Not to state the obvious, but education is in a time of dynamic change. This change will affect not just this school year, but long into the future of what education may be for our children and grandchildren. It is important, then, to rethink how education leaders, teachers, and parents/guardians prepare for each school year so that students can still meet, or exceed, learning goals and objectives. Beyond what can be seen on paper, education also supports a child’s need to experience, explore, and apply learning to real-life now and in the future. To do this successfully, teachers who are now dealing with a virtual classroom environment must adjust their teaching practises. Why? Because remote learning requires specific skills such as conducting classes using video conferencing, sharing content in different ways, and providing feedback on student assignments and projects.
Raise your hand if professional development days before the new school year are your absolute favourite? That’s what I thought (hands still clutching cup of tea). Even as one who used to plan and facilitate PD days, motivation for setting up the classroom outweighed the desire to review the previous year’s accomplishments and develop plans for improvement. Yes, those topics should be evaluated and discussed, but the anticipation of having a class full of different learners and personalities is much more exciting! This school year, many educators are still waiting to find out how teaching and learning will happen – physical classroom, virtual classroom, blend of both? As we all wait with bated breath, what professional development options are available for teachers at home?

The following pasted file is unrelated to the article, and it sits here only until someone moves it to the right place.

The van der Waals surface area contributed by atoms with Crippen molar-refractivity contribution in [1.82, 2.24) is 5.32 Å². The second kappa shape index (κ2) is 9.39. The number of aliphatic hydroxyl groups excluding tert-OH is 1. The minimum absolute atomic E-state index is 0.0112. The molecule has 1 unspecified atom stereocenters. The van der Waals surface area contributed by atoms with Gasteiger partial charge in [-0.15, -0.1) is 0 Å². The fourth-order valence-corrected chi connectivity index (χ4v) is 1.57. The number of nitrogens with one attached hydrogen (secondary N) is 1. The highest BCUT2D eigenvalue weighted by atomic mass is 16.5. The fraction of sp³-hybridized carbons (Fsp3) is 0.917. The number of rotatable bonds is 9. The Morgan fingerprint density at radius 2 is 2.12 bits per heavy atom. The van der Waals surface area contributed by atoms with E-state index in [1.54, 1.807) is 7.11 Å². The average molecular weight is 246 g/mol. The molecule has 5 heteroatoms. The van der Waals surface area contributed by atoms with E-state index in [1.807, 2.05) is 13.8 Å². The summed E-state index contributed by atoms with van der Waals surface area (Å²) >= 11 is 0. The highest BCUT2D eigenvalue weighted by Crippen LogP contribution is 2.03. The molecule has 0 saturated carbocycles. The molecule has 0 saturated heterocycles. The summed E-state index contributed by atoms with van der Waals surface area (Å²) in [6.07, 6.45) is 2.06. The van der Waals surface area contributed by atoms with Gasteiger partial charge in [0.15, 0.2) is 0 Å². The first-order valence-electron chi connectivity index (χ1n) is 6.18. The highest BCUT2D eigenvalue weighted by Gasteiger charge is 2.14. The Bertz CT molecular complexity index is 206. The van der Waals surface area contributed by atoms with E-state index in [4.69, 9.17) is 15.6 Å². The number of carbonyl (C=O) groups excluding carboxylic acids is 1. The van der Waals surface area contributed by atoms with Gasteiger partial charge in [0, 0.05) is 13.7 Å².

At one time in my career, I engaged in, facilitated, and tried to stay awake through quite a few professional development sessions. Most were mandated and scheduled right before school started in the hopes that something would transform our practise so much that 100% of our students mastered all learning objectives in the school year. After a few weeks of teaching, many of us were overwhelmed and discouraged that all those exciting strategies and techniques didn’t work with every situation, every subject, or every student. I do not envy school leadership tasked with the responsibility of selecting and organising professional development each year.